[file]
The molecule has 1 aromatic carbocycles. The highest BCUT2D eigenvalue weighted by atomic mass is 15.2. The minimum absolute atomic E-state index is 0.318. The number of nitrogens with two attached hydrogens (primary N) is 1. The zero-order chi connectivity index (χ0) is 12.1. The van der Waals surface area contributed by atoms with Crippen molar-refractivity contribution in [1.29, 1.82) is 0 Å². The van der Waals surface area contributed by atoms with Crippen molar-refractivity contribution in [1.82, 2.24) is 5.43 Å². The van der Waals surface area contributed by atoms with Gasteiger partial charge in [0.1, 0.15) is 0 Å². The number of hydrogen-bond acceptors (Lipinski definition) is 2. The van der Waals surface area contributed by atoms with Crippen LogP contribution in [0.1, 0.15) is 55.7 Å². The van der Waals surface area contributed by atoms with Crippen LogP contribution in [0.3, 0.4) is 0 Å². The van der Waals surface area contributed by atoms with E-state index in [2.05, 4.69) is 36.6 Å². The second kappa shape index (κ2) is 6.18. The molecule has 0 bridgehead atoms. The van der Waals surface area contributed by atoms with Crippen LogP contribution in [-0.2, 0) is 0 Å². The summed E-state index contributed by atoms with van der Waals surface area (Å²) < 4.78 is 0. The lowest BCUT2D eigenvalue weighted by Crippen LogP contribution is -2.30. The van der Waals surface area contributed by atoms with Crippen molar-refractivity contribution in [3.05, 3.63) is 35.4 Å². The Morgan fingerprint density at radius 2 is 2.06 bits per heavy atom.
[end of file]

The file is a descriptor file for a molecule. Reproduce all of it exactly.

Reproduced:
The molecule has 1 aromatic carbocycles. The highest BCUT2D eigenvalue weighted by atomic mass is 15.2. The minimum absolute atomic E-state index is 0.318. The number of nitrogens with two attached hydrogens (primary N) is 1. The zero-order chi connectivity index (χ0) is 12.1. The van der Waals surface area contributed by atoms with Crippen molar-refractivity contribution in [1.29, 1.82) is 0 Å². The van der Waals surface area contributed by atoms with Crippen molar-refractivity contribution in [1.82, 2.24) is 5.43 Å². The van der Waals surface area contributed by atoms with Gasteiger partial charge in [0.1, 0.15) is 0 Å². The number of hydrogen-bond acceptors (Lipinski definition) is 2. The van der Waals surface area contributed by atoms with Crippen LogP contribution in [0.1, 0.15) is 55.7 Å². The van der Waals surface area contributed by atoms with Crippen LogP contribution in [0.3, 0.4) is 0 Å². The van der Waals surface area contributed by atoms with E-state index in [2.05, 4.69) is 36.6 Å². The second kappa shape index (κ2) is 6.18. The molecule has 0 bridgehead atoms. The van der Waals surface area contributed by atoms with Crippen LogP contribution in [-0.2, 0) is 0 Å². The summed E-state index contributed by atoms with van der Waals surface area (Å²) < 4.78 is 0. The lowest BCUT2D eigenvalue weighted by Crippen LogP contribution is -2.30. The van der Waals surface area contributed by atoms with Crippen molar-refractivity contribution in [3.05, 3.63) is 35.4 Å². The Morgan fingerprint density at radius 2 is 2.06 bits per heavy atom.